Many of us will eventually take on a caregiver role in one form or another. According to The National Alliance of Caregiving, the number of family caregivers in the U.S. increased by 10 million between 2015 and 2020. More than one in every five Americans is now a caregiver in their own home.1 Patients discharged from hospitals may leave with wounds that require care at home. The wounds may be due to surgery, pressure sores, or an effect of a long-standing chronic illness.
Jinjing Shang (Columbia University) and colleagues studied the records of nearly 130,000 Medicare beneficiaries to determine the risk factors for healthcare-related infections at home.2 Among community-dwelling patients, the strongest risk factor for wound infections leading to hospital care was having no informal caregiver despite needing help with medical procedures. The second strongest risk factor was having a caregiver that nurses identified as needing more training. In these situations, informal caregivers must be available and ready to identify signs/symptoms of a worsening situation, properly clean wounds, and apply wound care treatments.
How Common is The Need for Wound Care Training for Family Caregivers?
Susan Reinhard, PhD, RN (AARP Public Policy Institute), and colleagues found that two out of three family caregivers providing wound care reported challenges.3 More than a third of medical/nursing caregivers reported doing wound care, and almost 92% of the family caregivers performed wound care, with 66% identifying it as hard.3 Of these family caregivers, close to half felt that wound care was challenging because they were afraid of making mistakes or harming their loved one. Family caregivers who found wound care difficult received more training from health professionals than caregivers who performed medication management. About 36% of family caregivers were trained by a physician or nurse. About a fourth received training from a home care nurse.
Fortunately, many elderly patients at risk of wound infections will qualify for home health nursing, with Medicare paying 100%.
What Are the Advantages of Home Nursing Care?
Home nursing is designed to prevent home-acquired infections, ensure adherence to post-surgical instructions, teach family caregivers, provide effective skilled monitoring, and manage wound infections to minimize the need for urgent care or hospitalization. This can include skilled observation and assessment, negative-pressure wound therapy, nutritional interventions, glycemic control interventions, and more. The propensity for patients to forget much of what they were taught in the hospital or doctor’s office is so strong that Medicare manuals for home health specifically denote that it is appropriate for home health to reinforce the same teaching that has already occurred at the hospital. Furthermore, caregivers tend to change in the home setting. Without home health, this can result in errors being introduced when a non-skilled caregiver teaches another non-skilled caregiver.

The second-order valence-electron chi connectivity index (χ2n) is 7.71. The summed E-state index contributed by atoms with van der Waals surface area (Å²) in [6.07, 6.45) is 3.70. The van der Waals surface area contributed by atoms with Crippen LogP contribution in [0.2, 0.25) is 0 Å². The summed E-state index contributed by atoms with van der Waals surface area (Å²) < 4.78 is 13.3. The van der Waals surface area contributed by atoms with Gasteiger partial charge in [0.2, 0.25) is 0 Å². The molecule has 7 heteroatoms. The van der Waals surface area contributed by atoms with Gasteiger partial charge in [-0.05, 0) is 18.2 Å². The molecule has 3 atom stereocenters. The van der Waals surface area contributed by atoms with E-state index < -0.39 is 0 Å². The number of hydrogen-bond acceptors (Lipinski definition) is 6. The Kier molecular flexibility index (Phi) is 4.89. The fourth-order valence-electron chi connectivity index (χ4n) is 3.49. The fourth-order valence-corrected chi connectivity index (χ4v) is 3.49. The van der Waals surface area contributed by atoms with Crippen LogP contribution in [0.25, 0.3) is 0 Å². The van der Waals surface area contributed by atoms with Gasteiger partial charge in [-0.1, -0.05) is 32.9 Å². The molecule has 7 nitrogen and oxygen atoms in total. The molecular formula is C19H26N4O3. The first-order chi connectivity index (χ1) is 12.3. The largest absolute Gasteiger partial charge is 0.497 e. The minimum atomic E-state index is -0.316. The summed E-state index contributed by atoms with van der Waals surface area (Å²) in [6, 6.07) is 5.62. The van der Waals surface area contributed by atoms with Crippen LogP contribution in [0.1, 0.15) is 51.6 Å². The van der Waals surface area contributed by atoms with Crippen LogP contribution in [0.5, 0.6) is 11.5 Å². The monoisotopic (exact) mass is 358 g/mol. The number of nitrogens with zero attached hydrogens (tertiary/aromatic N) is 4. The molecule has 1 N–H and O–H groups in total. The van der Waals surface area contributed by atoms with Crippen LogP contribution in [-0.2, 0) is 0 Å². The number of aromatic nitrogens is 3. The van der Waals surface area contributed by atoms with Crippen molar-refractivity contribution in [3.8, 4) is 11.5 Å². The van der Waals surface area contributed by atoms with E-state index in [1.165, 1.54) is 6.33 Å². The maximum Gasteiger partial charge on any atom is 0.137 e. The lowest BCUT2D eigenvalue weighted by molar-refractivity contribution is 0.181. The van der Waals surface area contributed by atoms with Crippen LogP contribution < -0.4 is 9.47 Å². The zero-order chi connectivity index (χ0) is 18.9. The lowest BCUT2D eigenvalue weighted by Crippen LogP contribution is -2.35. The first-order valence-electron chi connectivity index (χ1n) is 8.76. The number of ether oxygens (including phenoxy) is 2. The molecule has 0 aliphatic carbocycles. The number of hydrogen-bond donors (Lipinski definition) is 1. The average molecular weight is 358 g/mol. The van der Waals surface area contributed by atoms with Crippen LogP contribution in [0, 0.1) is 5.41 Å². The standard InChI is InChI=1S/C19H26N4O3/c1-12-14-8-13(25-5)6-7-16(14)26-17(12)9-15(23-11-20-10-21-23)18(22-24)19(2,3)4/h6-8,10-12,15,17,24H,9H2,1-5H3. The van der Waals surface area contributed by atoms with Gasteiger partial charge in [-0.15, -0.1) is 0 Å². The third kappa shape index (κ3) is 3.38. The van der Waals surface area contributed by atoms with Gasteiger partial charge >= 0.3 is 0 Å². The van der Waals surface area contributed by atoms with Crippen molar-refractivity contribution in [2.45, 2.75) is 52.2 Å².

Any homebound patient needing wound care at home would qualify for Medicare to pay 100%. However, while being age 65+ is itself a risk factor for wound infections, there are additional risk factors that would further suggest the need for home health. These include poor post-operative glycemic control, obesity, diabetes mellitus, malnutrition, prolonged inpatient stay, infection at a remote site, immunosuppressive drugs, duration of surgery, more than one hospitalization in the past six months, a prognosis of less than one year, and/or being chair-fast.3,4
- The National Alliance of Caregiving. Caregiving in the U.S. 2020. Accessed April 10, 2022. ihttps://www.caregiving.org/caregiving-in-the-us-2020/
- de Lissovoy G, Fraeman K, Hutchins V, et al. Surgical site infection: incidence and impact on hospital utilization and treatment costs. Am J Infect Control. 2009; 37:387-397.
- Reinhard SC, Capezuti E, Bricoli B, Choula RB. Feasibility of a family-centered hospital intervention. Journal of Gerontological Nursing. 2017 Jun 1;43(6):9-16.
- Reinhard SC, Capezuti E, Bricoli B, Choula RB. Feasibility of a family-centered hospital intervention. Journal of Gerontological Nursing. 2017 Jun 1;43(6):9-16. Mangram AJ, Horan TC, Pearson ML, et al. The Hospital Infection Control Practices Advisory Committee. Guideline for the prevention of surgical site infection. Infect Control Hosp Epidemiol. 1999; 20: 247-280.